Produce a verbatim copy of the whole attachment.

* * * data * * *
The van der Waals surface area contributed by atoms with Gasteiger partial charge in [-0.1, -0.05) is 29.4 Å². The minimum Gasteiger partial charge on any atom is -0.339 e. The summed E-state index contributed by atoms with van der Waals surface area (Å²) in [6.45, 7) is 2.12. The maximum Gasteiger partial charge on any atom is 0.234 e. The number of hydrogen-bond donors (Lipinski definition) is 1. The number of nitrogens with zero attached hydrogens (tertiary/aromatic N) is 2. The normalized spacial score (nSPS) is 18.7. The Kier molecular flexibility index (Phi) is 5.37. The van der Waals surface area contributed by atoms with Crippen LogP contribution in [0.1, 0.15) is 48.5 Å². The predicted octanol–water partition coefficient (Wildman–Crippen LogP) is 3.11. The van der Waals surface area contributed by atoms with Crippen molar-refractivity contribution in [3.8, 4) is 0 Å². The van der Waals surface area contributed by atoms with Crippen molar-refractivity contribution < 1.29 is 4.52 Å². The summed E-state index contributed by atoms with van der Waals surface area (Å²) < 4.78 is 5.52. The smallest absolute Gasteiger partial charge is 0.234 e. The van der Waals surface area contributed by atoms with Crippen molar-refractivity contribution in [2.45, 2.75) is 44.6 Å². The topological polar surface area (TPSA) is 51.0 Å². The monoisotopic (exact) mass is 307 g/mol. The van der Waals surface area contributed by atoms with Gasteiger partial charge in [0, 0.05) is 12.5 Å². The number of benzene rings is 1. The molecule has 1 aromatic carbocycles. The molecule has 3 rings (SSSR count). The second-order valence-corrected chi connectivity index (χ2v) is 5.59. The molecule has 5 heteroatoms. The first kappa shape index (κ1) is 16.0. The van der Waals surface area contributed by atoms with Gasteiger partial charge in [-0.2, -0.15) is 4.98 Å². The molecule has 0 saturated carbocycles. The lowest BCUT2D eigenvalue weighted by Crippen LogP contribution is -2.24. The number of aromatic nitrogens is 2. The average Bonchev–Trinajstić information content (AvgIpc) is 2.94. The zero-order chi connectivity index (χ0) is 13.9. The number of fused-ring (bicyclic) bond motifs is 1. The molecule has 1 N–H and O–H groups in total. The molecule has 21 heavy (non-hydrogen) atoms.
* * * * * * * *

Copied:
The van der Waals surface area contributed by atoms with Gasteiger partial charge in [-0.1, -0.05) is 29.4 Å². The minimum Gasteiger partial charge on any atom is -0.339 e. The summed E-state index contributed by atoms with van der Waals surface area (Å²) in [6.45, 7) is 2.12. The maximum Gasteiger partial charge on any atom is 0.234 e. The number of hydrogen-bond donors (Lipinski definition) is 1. The number of nitrogens with zero attached hydrogens (tertiary/aromatic N) is 2. The normalized spacial score (nSPS) is 18.7. The Kier molecular flexibility index (Phi) is 5.37. The van der Waals surface area contributed by atoms with Crippen LogP contribution in [0.1, 0.15) is 48.5 Å². The predicted octanol–water partition coefficient (Wildman–Crippen LogP) is 3.11. The van der Waals surface area contributed by atoms with Crippen molar-refractivity contribution in [3.8, 4) is 0 Å². The van der Waals surface area contributed by atoms with Crippen molar-refractivity contribution < 1.29 is 4.52 Å². The summed E-state index contributed by atoms with van der Waals surface area (Å²) < 4.78 is 5.52. The smallest absolute Gasteiger partial charge is 0.234 e. The van der Waals surface area contributed by atoms with Crippen molar-refractivity contribution in [2.45, 2.75) is 44.6 Å². The topological polar surface area (TPSA) is 51.0 Å². The monoisotopic (exact) mass is 307 g/mol. The van der Waals surface area contributed by atoms with Gasteiger partial charge in [0, 0.05) is 12.5 Å². The number of benzene rings is 1. The molecule has 1 aromatic carbocycles. The molecule has 3 rings (SSSR count). The second-order valence-corrected chi connectivity index (χ2v) is 5.59. The molecule has 5 heteroatoms. The first kappa shape index (κ1) is 16.0. The van der Waals surface area contributed by atoms with Gasteiger partial charge in [-0.2, -0.15) is 4.98 Å². The molecule has 0 saturated carbocycles. The lowest BCUT2D eigenvalue weighted by Crippen LogP contribution is -2.24. The number of aromatic nitrogens is 2. The average Bonchev–Trinajstić information content (AvgIpc) is 2.94. The zero-order chi connectivity index (χ0) is 13.9. The number of fused-ring (bicyclic) bond motifs is 1. The molecule has 1 N–H and O–H groups in total. The molecule has 21 heavy (non-hydrogen) atoms.